Simple, fresh and light, but with an interesting depth of flavour—which it owes to indigenous ingredients and the influence of Portuguese and West African culinary traditions—is what marks Brazil’s food. Manish Mehrotra, executive chef, Indian Accent, calls it a country that loves its meats, as proven by the numerous churrascarias (barbecue houses) that dot the country. “Large cuts barbecued on sword-like skewers, it’s a meat lover’s paradise,” he says, recalling many a meal at various local addresses on his last visit to Rio. For others, the tropical flavours stand out. “A side of Brazilian cooking that I enjoy is their inclusion of fruits and fruit juice, even in the meats. They also use coconut milk and coconut water, which is reminiscent of our coastal cooking, minus the heavy spices,” says Aditya Bal, celebrity chef and host of NDTV Good Times’ food show, Chakh Le India. While we may not be too familiar with the cuisine in India, keeping the Summer Olympics in mind, we thought we’d ask a few chefs about their favourites.
“I went to Brazil four years ago and I love the concept of the Brazilian churrascaria. They roast full joints and the barbecued meats (beef, pork, lamb, ham and more) are brought to the table and carved in front of you. They are so fresh and succulent. There is also a buffet with accompaniments like salads, beans and stews. I would love to bring that concept down here, but do it in a more Indian way,” says the Delhi-based chef, who is known for his modern Indian cuisine. “I also use the Brazilian pink peppercorns (quite sweet in taste) extensively at my restaurants. In fact, our pink peppercorn raita is quite popular.”
Must try: The picanha (rump cap), seasoned with no more than some coarse salt, and barbecued over charcoal.
The celebrity chef might not have visited Rio or cooked as much Brazilian food as he would like to, but he hopes to change that soon. “I use a lot of their tropical peppers, like malagueta, and I have tried to do a churrasco-style while I worked in Goa. But to do an authentic barbecue like that you need beef and that’s a problem in India,” says the chef, who is currently working on opening a restaurant in Delhi. Stressing how he enjoys the Brazilian way of adding fruits to a dish, he says, “I do something similar by using fruit juices like passion fruit, orange or mango to flavour my dishes, instead of wine or stock. They bring a lovely, fresh acidity to the dish. I want to experiment with cachaça, jaggery and exotic fruits like açaí, carambola and cupuaçu.”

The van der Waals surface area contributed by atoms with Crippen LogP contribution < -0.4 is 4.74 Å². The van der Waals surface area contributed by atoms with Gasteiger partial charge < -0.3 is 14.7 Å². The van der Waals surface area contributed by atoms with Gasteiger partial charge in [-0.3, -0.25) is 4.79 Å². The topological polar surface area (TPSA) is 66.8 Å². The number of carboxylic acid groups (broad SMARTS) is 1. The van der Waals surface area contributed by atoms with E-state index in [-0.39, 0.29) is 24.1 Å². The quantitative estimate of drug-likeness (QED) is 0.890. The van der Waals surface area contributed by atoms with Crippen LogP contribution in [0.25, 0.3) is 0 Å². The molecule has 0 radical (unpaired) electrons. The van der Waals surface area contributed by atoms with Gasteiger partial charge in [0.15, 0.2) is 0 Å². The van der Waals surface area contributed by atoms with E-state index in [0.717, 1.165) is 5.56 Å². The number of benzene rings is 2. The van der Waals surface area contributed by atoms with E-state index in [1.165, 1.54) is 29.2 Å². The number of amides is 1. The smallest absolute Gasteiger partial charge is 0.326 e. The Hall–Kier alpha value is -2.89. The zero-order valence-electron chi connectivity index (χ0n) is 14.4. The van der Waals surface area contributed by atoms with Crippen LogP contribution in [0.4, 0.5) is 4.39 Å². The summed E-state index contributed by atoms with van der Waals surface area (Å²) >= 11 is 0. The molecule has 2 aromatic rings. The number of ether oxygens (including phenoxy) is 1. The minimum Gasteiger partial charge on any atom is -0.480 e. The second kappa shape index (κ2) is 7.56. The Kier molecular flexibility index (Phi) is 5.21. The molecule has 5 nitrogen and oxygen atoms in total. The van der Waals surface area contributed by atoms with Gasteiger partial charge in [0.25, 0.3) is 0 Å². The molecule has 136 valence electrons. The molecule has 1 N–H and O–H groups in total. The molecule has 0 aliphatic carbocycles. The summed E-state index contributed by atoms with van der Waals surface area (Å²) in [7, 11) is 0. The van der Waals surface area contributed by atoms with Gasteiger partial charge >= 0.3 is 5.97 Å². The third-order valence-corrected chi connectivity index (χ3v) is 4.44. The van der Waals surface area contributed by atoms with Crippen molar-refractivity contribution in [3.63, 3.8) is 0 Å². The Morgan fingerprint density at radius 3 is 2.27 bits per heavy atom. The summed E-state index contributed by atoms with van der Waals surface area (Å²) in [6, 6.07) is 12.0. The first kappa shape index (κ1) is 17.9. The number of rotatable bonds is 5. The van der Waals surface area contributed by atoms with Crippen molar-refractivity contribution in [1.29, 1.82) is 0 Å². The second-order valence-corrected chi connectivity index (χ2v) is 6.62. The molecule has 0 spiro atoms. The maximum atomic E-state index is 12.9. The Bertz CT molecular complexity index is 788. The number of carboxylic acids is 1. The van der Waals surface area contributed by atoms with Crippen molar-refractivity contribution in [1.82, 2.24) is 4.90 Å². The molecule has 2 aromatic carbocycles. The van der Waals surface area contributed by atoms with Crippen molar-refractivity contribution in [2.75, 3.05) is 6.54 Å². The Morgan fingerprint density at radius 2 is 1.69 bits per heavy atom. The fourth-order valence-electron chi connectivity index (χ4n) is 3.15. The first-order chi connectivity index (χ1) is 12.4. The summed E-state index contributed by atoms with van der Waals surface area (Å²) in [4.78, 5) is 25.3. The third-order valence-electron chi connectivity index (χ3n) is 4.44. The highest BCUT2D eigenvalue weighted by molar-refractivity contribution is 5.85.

Must try: The caipirinha. The national drink, it packs a punch with cachaça, sugar and lime.
“It’s been a while since I’ve visited Rio (went there last in 2010), but the flavours are still fresh in my mind. Though it is the land of the barbecue, the other foods are delicious and quite exotic. I love the acarajé—patties made of black-eyed peas purée, which are deep-fried and then stuffed with dried shrimp. Cachaça or fermented sugarcane juice (an integral element in the cocktail, caipirinha) is also a favourite,” says the chef, who has recently come out with his first cookbook, Come into my Kitchen. Having worked in the US too, he says he’s tried to incorporate a few ingredients into his cooking. Like Brazilian beef jerky. “I make wafers out of it, rehydrate it and make a mousse, or even chop it and add it to sausages. I use açaí nuts as a garnish on my baked yogurts and parfaits. And I love their salted cod. I make a chutney with it and serve it with a moong dal risotto and pan-seared scallops.”
Must try: The Moqueca or the fish stew. The way it’s served, coming to the table piping hot in a clay pot, is memorable. The flavours are very Mediterranean.